Conversely, high-security bollards offer brute force protection against all types of vehicle ramming incidents. Crash-rated bollards undergo rigorous testing and are rated by standards set by the American Society for Testing and Materials (ASTM) to ensure their effectiveness under various conditions. Unlike a repurposed steel pipe filled with concrete, crash-rated bollards are purpose built to create a secure perimeter for airports, providing a clear distinction from the street and curb to protect the personal safety of those behind them. Bollards also prove themselves as an invaluable tool for traffic management, even adding to an airport’s aesthetics with a variety of types, designs, and colors available.
Airside, it is critical to consider the level of perimeter protection provided in the event of an intentional vehicle ramming incident. Whether motivated by terrorism or some other form of intentional criminal motivation, an individual may use a vehicle to deliberately cause bodily harm, gain unauthorized access to an airstrip, or carry out other malicious activities. They do this often by driving through an existing airport entrance where low-cost fencing and traditional gates are unable to stop a vehicle traveling at a high rate of speed.
This is why installing crash-rated beam and drop arm vehicle barrier systems is crucial to enhance security, and mitigate the risks associated with intentional vehicle ramming incidents. These solutions are capable of stopping a 15,000-pound truck traveling at 50 mph with minimal penetration. Drop arm systems with fast electronic operation are notably ideal for airport delivery and auxiliary entrances, where authorized entry is frequently required. In fact, many drop arm systems come with a surface set design, enabling fast setup and avoiding underground utilities. In this way, airports the world over can quickly improve security and minimize the potential dangers posed by intentional vehicle ramming incidents or unauthorized vehicle intrusions.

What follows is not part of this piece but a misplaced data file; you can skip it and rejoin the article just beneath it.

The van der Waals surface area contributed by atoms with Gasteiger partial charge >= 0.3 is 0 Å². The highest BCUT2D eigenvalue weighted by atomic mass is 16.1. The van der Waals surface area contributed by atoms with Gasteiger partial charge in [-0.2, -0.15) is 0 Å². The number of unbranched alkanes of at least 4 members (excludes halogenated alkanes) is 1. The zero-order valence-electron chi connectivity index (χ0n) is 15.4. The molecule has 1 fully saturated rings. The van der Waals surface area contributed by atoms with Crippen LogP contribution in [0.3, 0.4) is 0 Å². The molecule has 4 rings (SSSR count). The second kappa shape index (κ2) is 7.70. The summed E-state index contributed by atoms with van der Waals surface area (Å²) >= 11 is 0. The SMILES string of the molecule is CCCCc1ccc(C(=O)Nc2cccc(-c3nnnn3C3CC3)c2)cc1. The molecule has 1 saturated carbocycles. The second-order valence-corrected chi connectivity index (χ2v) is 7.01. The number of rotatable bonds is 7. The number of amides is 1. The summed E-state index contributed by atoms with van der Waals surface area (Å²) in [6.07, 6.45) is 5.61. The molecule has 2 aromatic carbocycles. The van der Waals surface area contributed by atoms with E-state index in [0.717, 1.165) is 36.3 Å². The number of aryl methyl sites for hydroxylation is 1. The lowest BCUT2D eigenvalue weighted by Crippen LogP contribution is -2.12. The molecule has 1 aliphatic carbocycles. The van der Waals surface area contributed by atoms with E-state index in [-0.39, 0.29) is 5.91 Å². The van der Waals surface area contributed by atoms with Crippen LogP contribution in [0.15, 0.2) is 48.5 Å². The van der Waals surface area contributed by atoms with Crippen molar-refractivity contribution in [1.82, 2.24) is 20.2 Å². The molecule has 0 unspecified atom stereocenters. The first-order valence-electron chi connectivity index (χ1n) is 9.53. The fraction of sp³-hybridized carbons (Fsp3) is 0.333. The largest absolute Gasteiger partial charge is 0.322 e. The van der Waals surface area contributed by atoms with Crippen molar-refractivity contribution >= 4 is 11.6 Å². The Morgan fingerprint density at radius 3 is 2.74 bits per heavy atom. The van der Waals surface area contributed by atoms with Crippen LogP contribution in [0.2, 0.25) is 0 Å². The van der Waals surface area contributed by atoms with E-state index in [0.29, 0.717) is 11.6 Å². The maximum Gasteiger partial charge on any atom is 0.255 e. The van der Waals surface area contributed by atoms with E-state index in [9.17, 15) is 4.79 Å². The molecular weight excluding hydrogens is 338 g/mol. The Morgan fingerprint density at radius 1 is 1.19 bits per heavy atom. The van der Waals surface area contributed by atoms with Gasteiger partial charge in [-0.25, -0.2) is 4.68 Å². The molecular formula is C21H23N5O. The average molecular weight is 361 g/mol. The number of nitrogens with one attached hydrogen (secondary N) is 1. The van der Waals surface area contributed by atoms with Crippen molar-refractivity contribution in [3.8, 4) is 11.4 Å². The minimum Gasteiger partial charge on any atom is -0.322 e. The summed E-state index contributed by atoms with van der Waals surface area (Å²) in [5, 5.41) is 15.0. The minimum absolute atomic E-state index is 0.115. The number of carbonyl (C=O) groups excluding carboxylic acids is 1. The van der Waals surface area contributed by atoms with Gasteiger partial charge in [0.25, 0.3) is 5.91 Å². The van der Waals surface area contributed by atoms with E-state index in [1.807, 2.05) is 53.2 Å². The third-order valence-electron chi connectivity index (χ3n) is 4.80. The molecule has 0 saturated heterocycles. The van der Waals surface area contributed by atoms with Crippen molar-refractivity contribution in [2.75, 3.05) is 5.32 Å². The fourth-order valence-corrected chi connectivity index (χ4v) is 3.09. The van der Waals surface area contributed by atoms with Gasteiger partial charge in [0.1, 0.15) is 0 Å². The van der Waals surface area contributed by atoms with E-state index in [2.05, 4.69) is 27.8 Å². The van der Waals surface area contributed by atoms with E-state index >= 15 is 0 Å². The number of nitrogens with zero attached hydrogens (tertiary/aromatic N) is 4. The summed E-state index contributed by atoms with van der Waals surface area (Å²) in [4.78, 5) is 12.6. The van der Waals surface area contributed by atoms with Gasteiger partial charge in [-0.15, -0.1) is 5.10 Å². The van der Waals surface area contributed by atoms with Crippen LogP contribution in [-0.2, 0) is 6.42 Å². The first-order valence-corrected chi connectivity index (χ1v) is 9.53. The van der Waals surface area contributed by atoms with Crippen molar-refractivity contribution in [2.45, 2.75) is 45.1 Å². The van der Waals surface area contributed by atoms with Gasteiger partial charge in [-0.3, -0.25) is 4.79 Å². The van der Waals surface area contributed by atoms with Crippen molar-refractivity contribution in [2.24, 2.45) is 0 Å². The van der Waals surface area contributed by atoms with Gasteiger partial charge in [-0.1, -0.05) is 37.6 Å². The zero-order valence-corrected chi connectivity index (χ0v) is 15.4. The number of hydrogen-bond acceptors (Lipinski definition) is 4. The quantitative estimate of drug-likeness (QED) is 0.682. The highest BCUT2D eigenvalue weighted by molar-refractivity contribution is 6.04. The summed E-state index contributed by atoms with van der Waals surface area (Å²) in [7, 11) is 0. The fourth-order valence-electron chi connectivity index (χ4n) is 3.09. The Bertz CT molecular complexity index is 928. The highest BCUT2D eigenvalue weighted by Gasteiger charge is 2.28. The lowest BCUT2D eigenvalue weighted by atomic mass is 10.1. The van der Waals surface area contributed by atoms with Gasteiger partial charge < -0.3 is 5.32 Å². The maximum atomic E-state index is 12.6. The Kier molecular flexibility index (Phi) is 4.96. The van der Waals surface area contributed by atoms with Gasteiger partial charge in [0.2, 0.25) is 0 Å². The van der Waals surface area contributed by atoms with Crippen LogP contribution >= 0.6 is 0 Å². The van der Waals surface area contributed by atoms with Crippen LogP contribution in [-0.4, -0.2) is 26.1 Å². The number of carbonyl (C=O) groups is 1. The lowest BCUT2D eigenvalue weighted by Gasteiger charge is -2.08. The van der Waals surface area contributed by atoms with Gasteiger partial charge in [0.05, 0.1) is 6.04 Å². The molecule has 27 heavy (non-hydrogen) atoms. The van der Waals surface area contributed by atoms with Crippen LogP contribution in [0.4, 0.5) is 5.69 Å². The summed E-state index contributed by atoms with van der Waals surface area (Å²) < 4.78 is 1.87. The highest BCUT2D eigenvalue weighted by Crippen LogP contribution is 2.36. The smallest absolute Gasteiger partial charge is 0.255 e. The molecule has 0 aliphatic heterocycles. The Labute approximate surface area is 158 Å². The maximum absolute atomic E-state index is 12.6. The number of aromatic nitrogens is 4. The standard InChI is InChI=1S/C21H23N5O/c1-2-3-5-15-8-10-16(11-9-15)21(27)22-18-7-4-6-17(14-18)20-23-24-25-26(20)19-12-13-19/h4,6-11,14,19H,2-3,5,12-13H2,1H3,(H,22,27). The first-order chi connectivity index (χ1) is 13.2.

Whether it be intentional or accidental, the effects of vehicle crashes have an equally devastating effect. Personal injury and loss of life caused by vehicle ramming incidents threatens innocent airport travelers, visitors, employees, and contracted workers. Failure to secure the airport perimeter, both landside and airside, leaves these individuals open to unimaginable risk. Moreover, every such incident that makes headlines only fuels concerns over air travel safety on the ground.
Also consider the aforementioned incident wherein a vehicle drove through an airport gate and engaged in an 18-hour standoff with officers on the tarmac. Not only was this event dangerous and alarming, it halted air traffic at one of Germany’s busiest airports. The resulting lost revenue and inconvenience to passengers can likely be estimated in the hundreds of thousands, if not millions, when accounting for lost services, reparations, reputational damages, etc. The combined tangible and intangible costs should be seriously considered when determining if vehicle barrier solutions are a necessary part of airport security.
As air travel finally reaches and seems to be on-track to exceed pre-pandemic levels, there is a renewed focus on global safety at airports. And in this focus, it is important to evaluate both airport security and airport safety. Not just for landside and airside operations, but at the perimeter. In this way, crash-rated vehicle barrier systems offer a proven preventive solution. One that offers holistic airport protection against a very real and potentially devastating threat that is clearly preventable.
Please visit Barrier1.com for more information on crash-rated vehicle barrier systems.